USB power?

support

#1

could one use a USB rechargeable battery pack to power for a couple hours?
This would be handy as a cyclist safety camera.


#2

@fritz,

Yes- you can use a USB battery pack. The V2 camera draws about 300 mA, slightly more at night when the night-vision IR leds are on. I have a portable battery pack that holds 6000 mAh. It will power the camera for about 20 hours.

You have to first set up the camera (at home) and configure it for continuous recording to the SD card (or motion-detect recording, if that will meet your cycling requirement). Subsequently, when you power it up from the USB pack, it will start recording as per the configuration, and continue to record for as long as the battery lasts. Note that camera won’t know what time it is when it boots up with the USB power pack. It will initialize using the time it had when it was last powered down. As a result, the time stamp on the recordings will be incorrect.

 


#3

excellent.! thanks very.


#4

If having accurate time on the recordings is important, you can power up the cam while at home (in range of your WiFi) using the battery pack. It will connect to your WiFi and obtain current time from the internet. Then pick up the cam + battery and take it out to your bike. However, if you power it up somewhere else (when not in range of your WiFi), it won’t be able to connect to the internet and hence won’t know what time it is.


#5

could one share ones cell connect via wifi and therefore internet to the Wyze for time?


#6

@fritz,

Absolutely, but there’s a small bit of finesse required. Here’s how I do this using the Personal Hotspot in my iPhone:

  1. activate hotspot
  2. using my iPad (equipped with the Wyze app), connect to the iPhone's hotspot
  3. power up the Wyze cam using the USB battery pack. Press the reset button to put it into set-up mode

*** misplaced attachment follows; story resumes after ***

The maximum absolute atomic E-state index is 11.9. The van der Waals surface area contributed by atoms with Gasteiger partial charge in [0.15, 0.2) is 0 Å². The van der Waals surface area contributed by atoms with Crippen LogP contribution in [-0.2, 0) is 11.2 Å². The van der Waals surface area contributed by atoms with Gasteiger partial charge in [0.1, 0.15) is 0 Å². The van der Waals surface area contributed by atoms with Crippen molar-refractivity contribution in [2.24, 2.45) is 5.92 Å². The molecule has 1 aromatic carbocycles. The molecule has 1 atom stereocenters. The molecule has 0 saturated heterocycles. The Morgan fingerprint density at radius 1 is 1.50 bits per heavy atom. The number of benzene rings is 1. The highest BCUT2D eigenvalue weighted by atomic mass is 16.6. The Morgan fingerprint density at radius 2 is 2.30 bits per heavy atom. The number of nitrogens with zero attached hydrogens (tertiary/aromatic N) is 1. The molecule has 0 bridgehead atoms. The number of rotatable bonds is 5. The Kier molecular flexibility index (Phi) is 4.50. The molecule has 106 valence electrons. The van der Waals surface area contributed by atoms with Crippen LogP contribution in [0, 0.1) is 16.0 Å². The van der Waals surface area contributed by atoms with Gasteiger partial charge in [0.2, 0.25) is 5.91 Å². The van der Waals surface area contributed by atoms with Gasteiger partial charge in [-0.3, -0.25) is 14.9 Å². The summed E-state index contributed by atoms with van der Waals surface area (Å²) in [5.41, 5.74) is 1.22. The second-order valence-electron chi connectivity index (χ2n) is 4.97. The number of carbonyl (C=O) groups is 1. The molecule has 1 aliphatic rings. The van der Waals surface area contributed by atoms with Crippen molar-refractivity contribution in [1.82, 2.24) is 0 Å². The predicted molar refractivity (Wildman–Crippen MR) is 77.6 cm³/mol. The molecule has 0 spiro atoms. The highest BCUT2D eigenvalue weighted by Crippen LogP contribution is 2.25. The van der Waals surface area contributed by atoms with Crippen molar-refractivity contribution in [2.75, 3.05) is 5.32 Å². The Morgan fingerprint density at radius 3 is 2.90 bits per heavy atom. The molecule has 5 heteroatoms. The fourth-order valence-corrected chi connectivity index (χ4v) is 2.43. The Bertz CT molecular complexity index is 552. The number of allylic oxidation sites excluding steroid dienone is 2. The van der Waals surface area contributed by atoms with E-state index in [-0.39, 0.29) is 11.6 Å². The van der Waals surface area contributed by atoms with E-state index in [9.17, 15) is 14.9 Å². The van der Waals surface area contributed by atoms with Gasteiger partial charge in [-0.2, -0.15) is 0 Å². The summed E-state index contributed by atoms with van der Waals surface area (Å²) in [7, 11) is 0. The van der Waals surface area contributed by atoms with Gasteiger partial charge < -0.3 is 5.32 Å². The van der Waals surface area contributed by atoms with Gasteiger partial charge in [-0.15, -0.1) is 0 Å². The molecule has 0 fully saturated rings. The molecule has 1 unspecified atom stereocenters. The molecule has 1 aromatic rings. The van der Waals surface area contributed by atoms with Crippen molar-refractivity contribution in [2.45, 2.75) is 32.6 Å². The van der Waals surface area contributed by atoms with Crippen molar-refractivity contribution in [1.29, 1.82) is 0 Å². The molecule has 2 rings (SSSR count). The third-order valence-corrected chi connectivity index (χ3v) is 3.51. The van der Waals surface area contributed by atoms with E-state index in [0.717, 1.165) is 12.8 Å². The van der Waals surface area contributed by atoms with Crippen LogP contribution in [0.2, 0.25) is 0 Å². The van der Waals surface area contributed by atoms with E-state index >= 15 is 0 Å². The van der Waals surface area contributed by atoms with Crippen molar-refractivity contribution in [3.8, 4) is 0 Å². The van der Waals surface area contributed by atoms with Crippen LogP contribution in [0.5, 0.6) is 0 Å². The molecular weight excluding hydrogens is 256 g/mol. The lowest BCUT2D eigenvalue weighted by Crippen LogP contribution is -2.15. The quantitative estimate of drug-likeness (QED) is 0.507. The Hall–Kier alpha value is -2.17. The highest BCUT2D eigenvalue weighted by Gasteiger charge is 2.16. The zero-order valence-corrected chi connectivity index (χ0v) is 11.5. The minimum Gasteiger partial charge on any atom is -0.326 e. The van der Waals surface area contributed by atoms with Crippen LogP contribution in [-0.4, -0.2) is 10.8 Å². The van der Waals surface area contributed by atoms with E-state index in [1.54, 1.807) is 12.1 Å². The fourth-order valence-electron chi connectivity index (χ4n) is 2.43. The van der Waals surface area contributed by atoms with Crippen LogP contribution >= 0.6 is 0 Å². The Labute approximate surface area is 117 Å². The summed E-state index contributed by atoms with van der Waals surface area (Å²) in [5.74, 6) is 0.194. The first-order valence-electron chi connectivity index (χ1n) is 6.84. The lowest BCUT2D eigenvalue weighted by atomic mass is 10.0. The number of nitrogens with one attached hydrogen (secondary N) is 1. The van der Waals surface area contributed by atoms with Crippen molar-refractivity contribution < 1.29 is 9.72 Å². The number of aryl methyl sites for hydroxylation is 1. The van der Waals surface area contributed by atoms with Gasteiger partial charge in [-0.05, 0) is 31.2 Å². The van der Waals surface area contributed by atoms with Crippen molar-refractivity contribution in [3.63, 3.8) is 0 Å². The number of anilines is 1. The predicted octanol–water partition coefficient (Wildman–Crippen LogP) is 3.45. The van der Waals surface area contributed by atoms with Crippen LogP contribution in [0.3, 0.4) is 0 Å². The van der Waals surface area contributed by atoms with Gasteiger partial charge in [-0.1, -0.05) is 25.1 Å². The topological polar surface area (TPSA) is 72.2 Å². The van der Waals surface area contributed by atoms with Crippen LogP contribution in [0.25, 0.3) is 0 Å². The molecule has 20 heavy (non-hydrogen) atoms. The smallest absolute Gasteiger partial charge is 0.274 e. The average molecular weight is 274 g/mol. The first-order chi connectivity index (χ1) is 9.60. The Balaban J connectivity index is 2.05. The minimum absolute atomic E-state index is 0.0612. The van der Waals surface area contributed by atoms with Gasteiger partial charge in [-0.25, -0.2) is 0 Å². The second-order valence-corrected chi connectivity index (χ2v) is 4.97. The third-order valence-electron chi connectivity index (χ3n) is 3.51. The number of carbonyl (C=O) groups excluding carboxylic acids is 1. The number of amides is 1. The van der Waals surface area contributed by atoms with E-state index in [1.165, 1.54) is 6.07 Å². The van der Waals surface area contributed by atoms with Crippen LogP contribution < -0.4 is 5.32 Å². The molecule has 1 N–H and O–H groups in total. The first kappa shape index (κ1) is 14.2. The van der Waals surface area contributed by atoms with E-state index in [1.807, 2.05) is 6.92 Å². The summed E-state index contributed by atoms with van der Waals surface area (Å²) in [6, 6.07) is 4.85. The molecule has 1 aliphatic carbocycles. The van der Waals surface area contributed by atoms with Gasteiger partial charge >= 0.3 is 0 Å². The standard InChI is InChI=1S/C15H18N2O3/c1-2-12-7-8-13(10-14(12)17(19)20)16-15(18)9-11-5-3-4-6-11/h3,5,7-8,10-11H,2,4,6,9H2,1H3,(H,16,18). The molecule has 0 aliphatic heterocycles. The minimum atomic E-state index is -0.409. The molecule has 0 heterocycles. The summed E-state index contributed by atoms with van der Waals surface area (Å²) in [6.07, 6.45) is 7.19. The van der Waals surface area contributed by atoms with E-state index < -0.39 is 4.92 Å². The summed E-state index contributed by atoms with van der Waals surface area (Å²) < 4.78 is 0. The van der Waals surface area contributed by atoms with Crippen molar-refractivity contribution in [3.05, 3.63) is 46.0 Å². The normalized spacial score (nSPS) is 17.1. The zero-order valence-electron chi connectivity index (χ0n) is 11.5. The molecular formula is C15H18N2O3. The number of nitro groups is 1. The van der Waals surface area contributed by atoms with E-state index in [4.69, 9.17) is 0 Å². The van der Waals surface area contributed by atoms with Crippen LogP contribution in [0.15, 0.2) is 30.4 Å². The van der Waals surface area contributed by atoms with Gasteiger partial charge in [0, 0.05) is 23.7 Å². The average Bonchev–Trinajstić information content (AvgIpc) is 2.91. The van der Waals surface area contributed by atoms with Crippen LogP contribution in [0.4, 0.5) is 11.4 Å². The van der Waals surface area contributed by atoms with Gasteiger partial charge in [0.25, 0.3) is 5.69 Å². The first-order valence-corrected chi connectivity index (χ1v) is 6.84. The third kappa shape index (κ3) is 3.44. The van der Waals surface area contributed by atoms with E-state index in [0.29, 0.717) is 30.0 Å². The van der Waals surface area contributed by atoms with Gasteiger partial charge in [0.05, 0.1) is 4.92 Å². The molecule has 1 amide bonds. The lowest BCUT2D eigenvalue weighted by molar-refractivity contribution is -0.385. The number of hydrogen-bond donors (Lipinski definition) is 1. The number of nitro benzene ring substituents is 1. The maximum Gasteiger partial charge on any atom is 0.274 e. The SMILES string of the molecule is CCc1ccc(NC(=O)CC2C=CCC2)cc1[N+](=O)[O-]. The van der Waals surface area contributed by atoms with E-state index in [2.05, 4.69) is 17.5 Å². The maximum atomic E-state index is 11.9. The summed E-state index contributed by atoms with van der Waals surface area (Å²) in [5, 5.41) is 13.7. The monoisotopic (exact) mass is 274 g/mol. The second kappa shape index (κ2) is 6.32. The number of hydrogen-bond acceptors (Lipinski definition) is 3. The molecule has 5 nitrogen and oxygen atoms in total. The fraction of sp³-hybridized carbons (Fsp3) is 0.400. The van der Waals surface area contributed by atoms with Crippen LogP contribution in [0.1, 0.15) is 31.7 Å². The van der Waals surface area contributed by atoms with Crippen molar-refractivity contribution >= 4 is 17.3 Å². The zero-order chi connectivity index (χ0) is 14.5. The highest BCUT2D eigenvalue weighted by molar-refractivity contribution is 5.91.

4. launch the Wyze app on the iPad and go through the 'add new cam' procedure, connecting the cam to the hotspot.
  5. once that's done, you can use the app (on the iPad) to configure the cam as desired: record to SD card, etc. Turn off Motion Detection option, unless you want the cam to use your cellphone data plan to send 15-second video clips to the cloud.
  6. Now that the cam is set up, you can turn off the hotspot, power down the cam, etc.
Subsequently, when you want to use the cam on your bike or other 'remote' location:
  1. activate hotspot on iPhone.
  2. power up the cam with the USB battery pack. Wait a minute or so for it to boot up.
  3. The blue status light comes on to indicate that the cam is on-line (through the hotspot). At this point, it will have obtained current time over the internet (from an NTP server).
  4. Now you can turn off the hotspot. In a minute or so, the blue status light will start blinking, warning that the cam is 'off-line'. However it's still running and will be doing either continuous record or motion-triggered record to the SD card, depending on how you configured it. Note - even though you turned off the Motion Detection setting in step 5 above, the cam will still record motion-triggered clips (minimum of 1 minute long) to the SD card.
I've used this scheme to set up the camera to record in remote locations. I temporarily put it on-line via hotspot (so it can get the time), then leave it unattended for hours. It will keep recording as long as the battery lasts.

#7

I like it, good clear instructions

 

Flaco